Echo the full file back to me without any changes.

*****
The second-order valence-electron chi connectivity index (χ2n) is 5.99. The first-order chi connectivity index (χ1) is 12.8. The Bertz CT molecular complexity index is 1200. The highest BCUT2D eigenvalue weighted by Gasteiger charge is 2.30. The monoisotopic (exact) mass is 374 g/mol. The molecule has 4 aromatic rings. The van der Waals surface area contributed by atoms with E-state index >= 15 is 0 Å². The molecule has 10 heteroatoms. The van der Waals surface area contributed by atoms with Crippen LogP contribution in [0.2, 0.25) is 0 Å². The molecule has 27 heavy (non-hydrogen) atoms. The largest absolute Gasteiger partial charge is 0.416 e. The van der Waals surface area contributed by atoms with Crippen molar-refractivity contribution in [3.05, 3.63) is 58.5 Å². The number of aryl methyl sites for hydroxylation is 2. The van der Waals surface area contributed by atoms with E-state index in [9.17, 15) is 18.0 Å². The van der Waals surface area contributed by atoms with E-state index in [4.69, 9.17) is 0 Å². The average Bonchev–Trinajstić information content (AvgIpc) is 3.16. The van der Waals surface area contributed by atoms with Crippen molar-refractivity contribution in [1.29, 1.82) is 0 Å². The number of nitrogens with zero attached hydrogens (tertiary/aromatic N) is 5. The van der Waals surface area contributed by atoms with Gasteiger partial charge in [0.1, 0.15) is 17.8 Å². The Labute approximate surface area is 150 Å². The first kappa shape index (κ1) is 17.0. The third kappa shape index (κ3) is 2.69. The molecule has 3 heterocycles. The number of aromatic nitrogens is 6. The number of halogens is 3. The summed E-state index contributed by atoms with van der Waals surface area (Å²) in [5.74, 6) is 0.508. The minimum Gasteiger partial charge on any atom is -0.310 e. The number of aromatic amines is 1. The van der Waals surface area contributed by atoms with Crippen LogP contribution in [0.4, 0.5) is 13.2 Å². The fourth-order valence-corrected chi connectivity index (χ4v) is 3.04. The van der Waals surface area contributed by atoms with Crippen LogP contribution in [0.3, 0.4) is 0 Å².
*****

The second-order valence-electron chi connectivity index (χ2n) is 5.99. The first-order chi connectivity index (χ1) is 12.8. The Bertz CT molecular complexity index is 1200. The highest BCUT2D eigenvalue weighted by Gasteiger charge is 2.30. The monoisotopic (exact) mass is 374 g/mol. The molecule has 4 aromatic rings. The van der Waals surface area contributed by atoms with E-state index >= 15 is 0 Å². The molecule has 10 heteroatoms. The van der Waals surface area contributed by atoms with Crippen LogP contribution in [0.2, 0.25) is 0 Å². The molecule has 27 heavy (non-hydrogen) atoms. The largest absolute Gasteiger partial charge is 0.416 e. The van der Waals surface area contributed by atoms with Crippen molar-refractivity contribution in [3.05, 3.63) is 58.5 Å². The number of aryl methyl sites for hydroxylation is 2. The van der Waals surface area contributed by atoms with E-state index in [9.17, 15) is 18.0 Å². The van der Waals surface area contributed by atoms with E-state index in [4.69, 9.17) is 0 Å². The average Bonchev–Trinajstić information content (AvgIpc) is 3.16. The van der Waals surface area contributed by atoms with Crippen molar-refractivity contribution in [1.29, 1.82) is 0 Å². The number of nitrogens with zero attached hydrogens (tertiary/aromatic N) is 5. The van der Waals surface area contributed by atoms with Gasteiger partial charge in [0.1, 0.15) is 17.8 Å². The Labute approximate surface area is 150 Å². The first kappa shape index (κ1) is 17.0. The third kappa shape index (κ3) is 2.69. The molecule has 3 heterocycles. The number of aromatic nitrogens is 6. The number of halogens is 3. The summed E-state index contributed by atoms with van der Waals surface area (Å²) in [5.74, 6) is 0.508. The minimum Gasteiger partial charge on any atom is -0.310 e. The number of aromatic amines is 1. The van der Waals surface area contributed by atoms with Crippen LogP contribution in [0.4, 0.5) is 13.2 Å². The fourth-order valence-corrected chi connectivity index (χ4v) is 3.04. The van der Waals surface area contributed by atoms with Crippen LogP contribution in [0.3, 0.4) is 0 Å².